January 4, 2013
Swedes to get Raoul Wallenberg memorial day
Top Swedish politicians have introduced an official memorial
day for the "great Swede" Raoul Wallenberg, who
saved 100,000 people from the Holocaust in Budapest during
World War II.
In an opinion article published on Friday in the Dagens
Nyheter (DN) newspaper, Wallenberg's sister Nina Lagergren,
Culture Minister Lena Adelsohn Liljeroth, and United Nation's
Deputy Secretary-General Jan Eliasson lead the call for
a new memorial day on August 27th to honour the famed Swedish
"It is time to manifest the individual's responsibility
to tackle oppression and xenophobia, and to underscore Sweden's
traditions of openness and tolerance," they wrote.
"Far too many people avert their eyes when someone
finds themselves in trouble or are being threatened. Far
too many decide not to react when they see bullying and
injustices." "Courage is tested in small ways
in everyday life." The declaration of a memorial day
comes after the conclusion of a year marking what would
have been Wallenberg's 100th birthday. It was filled with
events to honour and celebrate his legacy. "It's important
that the wide range of activities surrounding Raoul Wallengberg
during 2012 don't end in silence," they wrote.
Siavosh Derakhti, founder of Young Muslims against anti-Semitism
(Unga muslimer mot antisemitism), the head of the National
Education Agency (Skolverket) Anna Ekström, and Eskil
Franck, chief curator at Swedish museum The Living History
Forum (Forum för levande historia), were also on the
list of co-signatories. "It is deeply symbolic that
Raoul Wallenberg sacrificed his life in fighting one of
the 1900s evil ideologies, Nazism, and fell prey to Stalin's
Communism," they wrote. The authors said that a recent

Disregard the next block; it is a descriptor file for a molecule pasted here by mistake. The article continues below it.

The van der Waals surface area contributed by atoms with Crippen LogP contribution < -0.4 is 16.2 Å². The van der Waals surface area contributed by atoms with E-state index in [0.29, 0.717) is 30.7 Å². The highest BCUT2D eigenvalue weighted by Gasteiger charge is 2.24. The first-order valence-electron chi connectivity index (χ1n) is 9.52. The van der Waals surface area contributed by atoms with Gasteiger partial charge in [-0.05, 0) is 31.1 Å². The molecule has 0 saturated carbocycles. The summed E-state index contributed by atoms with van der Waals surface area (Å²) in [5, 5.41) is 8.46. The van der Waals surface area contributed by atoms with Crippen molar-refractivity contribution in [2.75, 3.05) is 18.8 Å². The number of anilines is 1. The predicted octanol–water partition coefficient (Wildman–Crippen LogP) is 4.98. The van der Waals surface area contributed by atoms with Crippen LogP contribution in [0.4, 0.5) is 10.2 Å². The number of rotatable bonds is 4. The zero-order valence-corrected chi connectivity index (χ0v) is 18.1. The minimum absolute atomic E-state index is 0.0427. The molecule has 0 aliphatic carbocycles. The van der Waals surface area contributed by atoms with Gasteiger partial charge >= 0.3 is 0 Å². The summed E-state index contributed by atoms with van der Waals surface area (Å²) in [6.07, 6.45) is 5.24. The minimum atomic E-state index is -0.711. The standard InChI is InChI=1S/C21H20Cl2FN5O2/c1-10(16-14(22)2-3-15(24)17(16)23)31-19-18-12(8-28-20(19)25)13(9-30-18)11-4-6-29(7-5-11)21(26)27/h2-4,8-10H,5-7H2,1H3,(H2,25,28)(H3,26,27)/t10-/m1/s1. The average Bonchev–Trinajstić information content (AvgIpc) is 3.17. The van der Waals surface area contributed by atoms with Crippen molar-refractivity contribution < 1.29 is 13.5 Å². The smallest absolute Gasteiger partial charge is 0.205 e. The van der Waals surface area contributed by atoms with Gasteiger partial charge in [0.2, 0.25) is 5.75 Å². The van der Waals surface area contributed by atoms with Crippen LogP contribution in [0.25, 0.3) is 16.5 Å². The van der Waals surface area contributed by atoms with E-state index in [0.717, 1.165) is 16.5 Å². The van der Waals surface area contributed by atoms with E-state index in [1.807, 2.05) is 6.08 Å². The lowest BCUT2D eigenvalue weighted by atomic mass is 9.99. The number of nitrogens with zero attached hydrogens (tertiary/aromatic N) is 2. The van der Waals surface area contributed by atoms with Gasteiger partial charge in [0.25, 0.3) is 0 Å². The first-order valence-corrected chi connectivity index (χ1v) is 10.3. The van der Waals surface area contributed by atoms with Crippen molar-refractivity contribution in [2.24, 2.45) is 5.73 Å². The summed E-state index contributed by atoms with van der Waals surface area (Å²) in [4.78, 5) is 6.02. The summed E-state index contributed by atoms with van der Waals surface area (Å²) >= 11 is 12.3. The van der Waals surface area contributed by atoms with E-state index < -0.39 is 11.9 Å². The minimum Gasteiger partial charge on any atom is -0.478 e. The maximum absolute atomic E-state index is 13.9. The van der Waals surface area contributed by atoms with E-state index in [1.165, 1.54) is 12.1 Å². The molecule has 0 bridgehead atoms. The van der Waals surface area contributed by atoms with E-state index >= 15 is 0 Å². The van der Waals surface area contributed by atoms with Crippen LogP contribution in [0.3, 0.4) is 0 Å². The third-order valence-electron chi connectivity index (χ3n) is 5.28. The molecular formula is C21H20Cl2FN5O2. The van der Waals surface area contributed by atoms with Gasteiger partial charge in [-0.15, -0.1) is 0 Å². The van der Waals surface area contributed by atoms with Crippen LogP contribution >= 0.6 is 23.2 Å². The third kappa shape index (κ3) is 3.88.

review showed that school history books rarely mention Wallenberg.
They said perhaps the silence was due to 'Swedish shame'
at not investigating his disappearance in the Soviet Union
They also noted that he was more famous abroad, where Canada,
Argentina and several US states already had Raoul Wallenberg
memorial days. "What he stood for is not just about
history. It is, unfortunately, relevant today. Anti-Semitism
is not a painful historical experience, but a reality that
lives on," they wrote. "History may not repeat
itself in exactly the same way, but the echoes of history
permeate our era. The internet is overflowing with Holocaust
deniers and attempts to link every ill deed, from 9/11 to
Utöya, to a Jewish conspiracy." "These conspiracy
theories about Jewish power and hidden motives are classic
elements of anti-Semitism."
They linked the need to fight anti-Semitism to rising xenophobia
of all hues that had worsened due to the financial crisis.
They called anti-Islam rhetoric a relative of anti-Semitism
and asked people to step up against intolerance. The authors
note that there is no official process for introducing a
memorial day in Sweden, but that the chosen date is meant
to coincide with the start of the school year and will make
it easy for educators to plan activities to boost awareness
of Wallenberg's legacy among Swedish schoolchildren.